Friday, March 17, 2006

Remembering to laugh.

The great Spanish painter, Goya (1746-1828), with a sense of humor and inventive practicality, placed candles in his hat band, so that he could see to paint long into the night. In the early 1790's, he painted his self-portrait, wearing the candle hat, looking out at us with an irrepressible grin. Recently, Billy Collins, the American Poet Laureate for 2001-2003, wrote a poem inspired by this painting.

Candle Hat

In most self-portraits it is the face that dominates:

Cezanne is a pair of eyes swimming in brushstrokes,

Van Gogh stares out of a halo of swirling darkness,

Rembrandt looks relieved as if he were taking a
breather from painting The Blinding of Sampson.

But in this one Goya stands well back from
the mirror and is seen posed in the clutter
of his studio addressing a canvas tilted
back on a tall easel.

He appears to be smiling out at us as if he
knew we would be amused by the
extraordinary hat on his head which is
fitted around the brim with candle
holders, a device that allowed him to work into the night.

You can only wonder what it would
be like to be wearing such a
chandelier on your head as if you
were a walking dining room or concert hall.

But once you see this hat there is
no need to read any biography of Goya or to memorize his dates.

To understand Goya you only have to imagine him
lighting the candles one by one, then placing
the hat on his head, ready for a night of work.

Imagine him surprising his wife with his new invention,
the laughing like a birthday cake when she saw the glow.

Imagine him flickering through the rooms of his house
with all the shadows flying across the walls.

Imagine a lost traveler knocking on his door
one dark night in the hill country of Spain.
"Come in, " he would say, "I was just painting myself,"
as he stood in the doorway holding up the wand of a brush,
illuminated in the blaze of his famous candle hat.

In his poem, Collins emphasizes that Goya knew we would be amused by his silly image. He could only know this because he understood himself the absurdity of the human condition. As one critic observes, "Goya bears the light of this understanding." He goes on to say: "Beneath a dandy's hat, Goya wears an expression that his contemporaries considered satirical. His unmistakable mug with his snub nose, and smiling mischievously from beneath the brim of a curious hat, candles clipped to the hatband, he presents himself as, literally, a bearer of light--an ilustrado."

Indeed he is. His irrepressible image comes to us from over 200 years ago, reminding us to remember to laugh at the absurdity of the world that we have invented. "Absurd" comes from the Latin, surdus, meaning "stupid."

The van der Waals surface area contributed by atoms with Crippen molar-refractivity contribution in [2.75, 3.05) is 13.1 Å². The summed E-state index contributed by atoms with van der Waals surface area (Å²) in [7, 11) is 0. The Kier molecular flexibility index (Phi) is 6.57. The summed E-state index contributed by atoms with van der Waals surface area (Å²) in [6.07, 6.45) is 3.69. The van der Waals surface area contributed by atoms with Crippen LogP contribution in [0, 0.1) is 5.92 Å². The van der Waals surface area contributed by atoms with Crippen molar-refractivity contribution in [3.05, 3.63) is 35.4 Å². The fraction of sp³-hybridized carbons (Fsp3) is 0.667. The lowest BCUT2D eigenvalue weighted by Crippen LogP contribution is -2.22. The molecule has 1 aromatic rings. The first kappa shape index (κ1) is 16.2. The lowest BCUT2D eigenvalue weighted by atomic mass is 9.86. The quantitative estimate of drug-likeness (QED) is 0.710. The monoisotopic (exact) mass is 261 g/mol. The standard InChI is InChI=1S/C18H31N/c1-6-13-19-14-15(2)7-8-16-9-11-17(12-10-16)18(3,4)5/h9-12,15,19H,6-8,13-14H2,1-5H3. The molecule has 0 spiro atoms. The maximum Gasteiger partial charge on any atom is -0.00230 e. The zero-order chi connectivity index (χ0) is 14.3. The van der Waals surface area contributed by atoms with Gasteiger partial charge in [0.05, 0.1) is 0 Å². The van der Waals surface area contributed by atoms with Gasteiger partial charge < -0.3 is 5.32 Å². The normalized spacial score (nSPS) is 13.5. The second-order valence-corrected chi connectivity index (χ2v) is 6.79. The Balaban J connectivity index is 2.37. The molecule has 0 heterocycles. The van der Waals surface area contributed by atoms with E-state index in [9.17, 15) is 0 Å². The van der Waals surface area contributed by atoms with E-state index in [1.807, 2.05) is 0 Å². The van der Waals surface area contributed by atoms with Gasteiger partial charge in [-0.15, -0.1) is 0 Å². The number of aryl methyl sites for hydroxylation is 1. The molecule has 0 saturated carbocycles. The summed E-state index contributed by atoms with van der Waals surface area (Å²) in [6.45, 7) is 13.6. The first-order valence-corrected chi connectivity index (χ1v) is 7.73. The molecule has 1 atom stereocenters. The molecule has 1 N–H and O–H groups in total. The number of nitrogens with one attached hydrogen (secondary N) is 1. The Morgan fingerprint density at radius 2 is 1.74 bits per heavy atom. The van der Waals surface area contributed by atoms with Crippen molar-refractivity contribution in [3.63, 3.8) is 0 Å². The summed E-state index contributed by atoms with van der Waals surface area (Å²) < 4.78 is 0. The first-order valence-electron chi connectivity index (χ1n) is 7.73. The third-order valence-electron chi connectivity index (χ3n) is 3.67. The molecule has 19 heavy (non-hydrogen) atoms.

In His Course in Miracles, Jesus says it this way.

Into eternity, where all is one, there crept a tiny, mad idea, at which the Son of God remembered not to laugh. In his forgetting did the thought become a serious idea, and possible of both accomplishment and real effects. Together, we can laugh them both away, and understand that ltime cannot intrude upon eternity. It is a joke lto think that time can come to circumvent eternity, which means there is no time. T-27.V111.6:2-5

We take too seriously our tiny, mad idea that we could possibly separate from God. We can undo this seriousness by laughing. Laughter provides a moment of recognition of the absurdity of the mess we have gotten ourselves into by inventing this world. In that moment of recognition of this invention, our minds stop, allowing something else to enter in, a hint of the eternal.

The joke is on us, and we need always to be reminded of this. I am so grateful to those classic comedians whose trademark shtick still makes us laugh. They are truly light-bearers, demonstrating simply that this is not so, it is a joke too ridiculous, and in that recognition we have the opportunity realize the alternative, that we are as God created us, that we are not darkness, but light. We can exit laughing.

These are the images that come to mind of these great ilustrados.

Jack Benny gazes into the camera, deadpan, the palm of his right hand cupping his face, conveying far more than words could ever express.

Groucho Marx leers at the camera, his eyes laughing, a mischievous grin under his painted-on black moustache, exaggeratingly flicking ashes off of his cigar.

Dean Martin, handsome and suave, plays off of Jerry Lewis's screaming, petulant, mugging, pratfalling child.

Lou Costello explodes with pent up frustration, yelling "Ab. . .bott!" while Bud Abbott stands next to him, calmly.

Ricky Ricardo says sternly to Lucy, big-eyed, trying to look innocent, nervously playing with the bottom of her sweater, "Lucy, you cannot do the show."

Imagine a lost traveler knocking on his door
one dark night in the hill country of Spain.
"Come in," he would say, "I was just painting myself,"
as he stood in the doorway holding up the wand of a brush,
illuminated in the blaze of his famous candle hat.

Laughing gives us an opportunity to recognize that what we take to be reality may not be so real after all. It's like recognizing a glitch in the matrix. In the movie, walking up the steps in a building with Morpheus, Trinity and others, Neo sees a black cat walking. He glances away, then looks back and sees the cat again, walking just as he did before, and Neo says, "Deja vu." Everybody stops. After some conversation, Trinity says, "Deja vu is usually a glitch in the matrix. It happens when they change something."

The only real change happens in your mind, and laughing can create an opportunity for that transformation to occur as you experience the absurdity, the stupidity, of what you have habitually taken to be real. Seeing the glitch makes you laugh.

It is most appropriate that this is actually being posted on April Fool's Day.

It is a joke to think that time can come to circumvent eternity.

To listen to Billy Collins read "Candle Hat," please click on the link below: